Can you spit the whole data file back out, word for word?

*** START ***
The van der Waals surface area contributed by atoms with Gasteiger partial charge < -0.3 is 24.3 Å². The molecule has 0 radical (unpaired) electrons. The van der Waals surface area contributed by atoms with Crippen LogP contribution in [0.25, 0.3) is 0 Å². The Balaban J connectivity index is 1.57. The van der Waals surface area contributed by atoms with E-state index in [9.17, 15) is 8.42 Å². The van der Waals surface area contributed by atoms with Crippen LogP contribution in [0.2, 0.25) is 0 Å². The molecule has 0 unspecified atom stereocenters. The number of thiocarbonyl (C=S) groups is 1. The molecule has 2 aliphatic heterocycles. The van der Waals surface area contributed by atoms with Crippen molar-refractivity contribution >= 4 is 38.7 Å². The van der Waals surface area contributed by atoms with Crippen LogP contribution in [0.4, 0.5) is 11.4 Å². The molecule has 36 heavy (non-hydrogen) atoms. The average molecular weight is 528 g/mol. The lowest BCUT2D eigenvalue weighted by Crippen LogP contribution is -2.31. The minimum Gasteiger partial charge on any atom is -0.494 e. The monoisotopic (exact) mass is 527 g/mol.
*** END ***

The van der Waals surface area contributed by atoms with Gasteiger partial charge < -0.3 is 24.3 Å². The molecule has 0 radical (unpaired) electrons. The van der Waals surface area contributed by atoms with Crippen LogP contribution in [0.25, 0.3) is 0 Å². The Balaban J connectivity index is 1.57. The van der Waals surface area contributed by atoms with E-state index in [9.17, 15) is 8.42 Å². The van der Waals surface area contributed by atoms with Crippen LogP contribution in [0.2, 0.25) is 0 Å². The molecule has 0 unspecified atom stereocenters. The number of thiocarbonyl (C=S) groups is 1. The molecule has 2 aliphatic heterocycles. The van der Waals surface area contributed by atoms with Crippen molar-refractivity contribution >= 4 is 38.7 Å². The van der Waals surface area contributed by atoms with Crippen LogP contribution in [0.4, 0.5) is 11.4 Å². The molecule has 36 heavy (non-hydrogen) atoms. The average molecular weight is 528 g/mol. The lowest BCUT2D eigenvalue weighted by Crippen LogP contribution is -2.31. The minimum Gasteiger partial charge on any atom is -0.494 e. The monoisotopic (exact) mass is 527 g/mol.